TUPPER LAKE - Frustrated panelists touted land conservation, not preservation, at a Thursday night forum on land use.
State Assembly candidate Karen Bisso hosted the forum, saying she has seen increased interest in the topic since the state started moving forward with plans to purchase former Finch, Pruyn lands. Bisso, an educator from Plattsburgh, is the Conservative Party candidate in the race for New York's new 115th Assembly District. She will face incumbent Assemblywoman Janet Duprey, R-Peru, and Plattsburgh City Councilman Tim Carpenter in the Nov. 6 election. Duprey will be on the Republican and Independence party lines, and Carpenter will be on the Democratic Party line.
"I think what we're doing here tonight is about communication," Bisso said at the beginning of the forum, which was held at the Rod and Gun Club in Tupper Lake.
Karen Bisso, the Conservative Party candidate to represent the state’s 115th Assembly District, speaks at a forum she organized Thursday at the Tupper Lake Rod and Gun Club.
(Enterprise photo — Jessica Collier)
Panelists included Tupper Lake town Supervisor Roger Amell, Adirondack Club and Resort operating partner Tom Lawson, Bob Brown of the New York State Conservation Council, New York Liberty Coalition member Skip Stranahan and Jim LaValley, head of the economic development group Adirondack Residents Intent on Saving Their Economy.
Each expressed frustration with the current state of land use in the Adirondack Park.
Amell, LaValley and Lawson talked about the influence environmental groups have over the local economy as Tupper Lake waits for the ACR to go through a challenge from Protect the Adirondacks and the Sierra Club before it can be built.
LaValley said that historically, the state Adirondack Park Agency has been the whipping boy for people who believe economic development is stymied in the Park, but he said it became clear during the APA's review of the ACR that it wasn't the APA putting up roadblocks. Rather, he said, it's the environmental groups allowed to influence the process.
He said he understands that Article 78 challenges to state decisions have their purpose, but he disagrees that they should be allowed to be exercised when there's a measurable impact on the people and businesses of a town, and when only a few people are involved in suing the state over it.
"There's something wrong with the system," LaValley said.
Amell also talked about the town budget, which he's working on now, and how it's difficult to balance it as costs rise without corresponding economic growth.
"It's very frustrating being the town supervisor in a small community and trying to keep everybody happy," Amell said.
Brown, an avid sportsman from Saranac Lake, talked about his concern about access to state lands. He said young, healthy people can get anywhere on them, and people with handicaps can generally get where they need to with motorized access. But for people in his demographic group - starting to gray, past their prime physical condition - it's a lot harder.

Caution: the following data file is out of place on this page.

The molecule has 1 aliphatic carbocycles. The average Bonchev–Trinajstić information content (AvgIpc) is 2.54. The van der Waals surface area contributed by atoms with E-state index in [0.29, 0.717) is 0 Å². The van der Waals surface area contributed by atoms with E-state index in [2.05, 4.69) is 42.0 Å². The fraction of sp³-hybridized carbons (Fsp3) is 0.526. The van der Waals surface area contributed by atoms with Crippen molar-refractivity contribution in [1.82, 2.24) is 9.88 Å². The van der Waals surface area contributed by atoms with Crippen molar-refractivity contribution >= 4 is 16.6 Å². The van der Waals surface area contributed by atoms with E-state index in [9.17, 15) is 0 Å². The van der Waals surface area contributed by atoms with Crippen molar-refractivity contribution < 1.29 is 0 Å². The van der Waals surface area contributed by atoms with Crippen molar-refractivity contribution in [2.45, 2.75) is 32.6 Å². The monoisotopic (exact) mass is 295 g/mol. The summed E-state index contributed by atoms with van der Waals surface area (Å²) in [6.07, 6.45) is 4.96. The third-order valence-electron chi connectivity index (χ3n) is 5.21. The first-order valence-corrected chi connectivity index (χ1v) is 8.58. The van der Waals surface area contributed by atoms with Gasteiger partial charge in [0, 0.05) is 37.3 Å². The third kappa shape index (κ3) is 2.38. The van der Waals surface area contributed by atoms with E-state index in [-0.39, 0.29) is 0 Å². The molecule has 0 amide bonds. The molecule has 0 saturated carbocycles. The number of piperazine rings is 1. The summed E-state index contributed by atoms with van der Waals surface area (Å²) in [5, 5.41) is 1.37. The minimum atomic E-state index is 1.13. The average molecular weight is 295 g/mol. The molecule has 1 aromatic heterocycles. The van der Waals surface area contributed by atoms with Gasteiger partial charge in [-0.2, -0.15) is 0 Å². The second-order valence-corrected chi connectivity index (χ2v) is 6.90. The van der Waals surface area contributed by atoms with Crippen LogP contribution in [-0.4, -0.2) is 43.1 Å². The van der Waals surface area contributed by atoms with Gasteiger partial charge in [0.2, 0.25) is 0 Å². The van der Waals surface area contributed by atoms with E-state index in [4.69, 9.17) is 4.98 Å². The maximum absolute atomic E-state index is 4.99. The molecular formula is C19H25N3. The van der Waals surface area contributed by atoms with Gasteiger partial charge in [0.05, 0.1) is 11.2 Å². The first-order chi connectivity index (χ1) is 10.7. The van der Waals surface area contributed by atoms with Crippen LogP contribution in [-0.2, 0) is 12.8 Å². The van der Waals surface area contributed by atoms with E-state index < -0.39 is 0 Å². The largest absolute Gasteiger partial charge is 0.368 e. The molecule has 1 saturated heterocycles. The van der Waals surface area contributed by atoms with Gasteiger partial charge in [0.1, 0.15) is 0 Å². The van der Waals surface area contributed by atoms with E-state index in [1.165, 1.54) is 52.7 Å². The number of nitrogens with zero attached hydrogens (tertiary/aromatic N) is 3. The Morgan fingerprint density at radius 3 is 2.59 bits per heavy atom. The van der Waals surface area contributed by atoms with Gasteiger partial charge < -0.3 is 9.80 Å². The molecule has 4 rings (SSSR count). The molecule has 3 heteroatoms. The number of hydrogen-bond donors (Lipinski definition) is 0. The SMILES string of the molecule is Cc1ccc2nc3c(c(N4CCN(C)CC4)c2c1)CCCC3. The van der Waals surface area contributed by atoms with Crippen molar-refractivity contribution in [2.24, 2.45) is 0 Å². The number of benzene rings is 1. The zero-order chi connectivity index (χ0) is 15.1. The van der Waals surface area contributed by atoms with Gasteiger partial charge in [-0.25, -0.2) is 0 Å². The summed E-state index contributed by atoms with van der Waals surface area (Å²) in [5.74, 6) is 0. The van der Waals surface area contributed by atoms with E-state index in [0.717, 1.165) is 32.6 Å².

"There's a whole in-between crowd that I feel deserves access," Brown said.
He said they have a hard time doing things like getting their boats into remote lakes to fish and dragging a deer out of the woods after shooting it.
Brown noted the contributions to state coffers that sportsmen make through licenses, fees and spending.
"Sportsmen put an awful lot of money into this state," Brown said. "We pay our own way. A lot of groups don't pay their own way."
Stranahan said property owners have their rights stripped away from them by the state and need to start demanding them back.
A handful of people attended the forum, including Chris Keniston, a member of the Adirondack Recreational Trail Advocates. He asked Bisso what her stance was on the Adirondack Scenic Rail corridor, noting that Assemblywoman Janet Duprey has been a staunch supporter of rails. Bisso responded that she wasn't prepared to talk on the issue that night, but she's willing to discuss it in the future. She noted that she's worked a lot in the past with members of all-terrain vehicle groups, but Keniston noted that the intended recreational trail wouldn't likely be open to ATVs.
Bisso noted at the beginning of the forum that she also invited representatives from The Nature Conservancy, who declined, saying the Finch, Pruyn land deal is under contract, so it's a moot point. She said Protect the Adirondacks head Peter Bauer declined an invitation because his group's tax status prevents it from getting involved in political campaigns. Bisso said he asked her to let the audience know that he's happy to come to Tupper Lake for a forum that's not hosted by a political candidate.
Fred Monroe, executive director of the Adirondack Park Local Government Review Board, accepted at first but then declined on the same grounds, Bisso said.
The APA declined the invitation citing pending litigation with the ACR and the pending land deal with the Finch, Pruyn property. Bisso said APA Deputy Director Jim Connolly asked that she tell the audience that he's willing to answer questions over the phone, and that once the Finch, Pruyn deal is done there will be public hearings and input on use for the land.
Bisso recorded the entire forum, and she said she plans to put together a documentary to educate people in other parts of the state who might not understand the strain put on the people of the Adirondacks by land use regulations and pressure from environmental groups.
She said she got some great material for the documentary.
"That was wonderful," Bisso said. "It was powerful."
Contact Jessica Collier at 518-891-2600 ext. 26 or firstname.lastname@example.org.